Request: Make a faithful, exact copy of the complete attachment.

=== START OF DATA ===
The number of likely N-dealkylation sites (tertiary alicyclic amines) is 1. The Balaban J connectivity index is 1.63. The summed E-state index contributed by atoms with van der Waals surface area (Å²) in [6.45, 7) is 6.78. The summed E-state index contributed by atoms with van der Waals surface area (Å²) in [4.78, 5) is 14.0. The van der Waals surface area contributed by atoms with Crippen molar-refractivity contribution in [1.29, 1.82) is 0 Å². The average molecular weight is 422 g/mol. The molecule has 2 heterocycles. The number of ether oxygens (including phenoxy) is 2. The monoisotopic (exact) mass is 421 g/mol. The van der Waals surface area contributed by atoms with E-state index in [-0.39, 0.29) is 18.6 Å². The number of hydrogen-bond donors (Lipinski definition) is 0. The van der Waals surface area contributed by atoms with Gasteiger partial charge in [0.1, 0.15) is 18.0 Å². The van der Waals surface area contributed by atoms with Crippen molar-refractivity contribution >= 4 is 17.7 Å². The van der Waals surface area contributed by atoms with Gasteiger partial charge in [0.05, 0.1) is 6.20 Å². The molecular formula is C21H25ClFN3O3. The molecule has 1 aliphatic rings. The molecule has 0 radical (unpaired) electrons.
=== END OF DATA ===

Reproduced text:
The number of likely N-dealkylation sites (tertiary alicyclic amines) is 1. The Balaban J connectivity index is 1.63. The summed E-state index contributed by atoms with van der Waals surface area (Å²) in [6.45, 7) is 6.78. The summed E-state index contributed by atoms with van der Waals surface area (Å²) in [4.78, 5) is 14.0. The van der Waals surface area contributed by atoms with Crippen molar-refractivity contribution in [1.29, 1.82) is 0 Å². The average molecular weight is 422 g/mol. The molecule has 2 heterocycles. The number of ether oxygens (including phenoxy) is 2. The monoisotopic (exact) mass is 421 g/mol. The van der Waals surface area contributed by atoms with E-state index in [-0.39, 0.29) is 18.6 Å². The number of hydrogen-bond donors (Lipinski definition) is 0. The van der Waals surface area contributed by atoms with Gasteiger partial charge in [0.1, 0.15) is 18.0 Å². The van der Waals surface area contributed by atoms with Crippen molar-refractivity contribution >= 4 is 17.7 Å². The van der Waals surface area contributed by atoms with Gasteiger partial charge in [0.05, 0.1) is 6.20 Å². The molecular formula is C21H25ClFN3O3. The molecule has 1 aliphatic rings. The molecule has 0 radical (unpaired) electrons.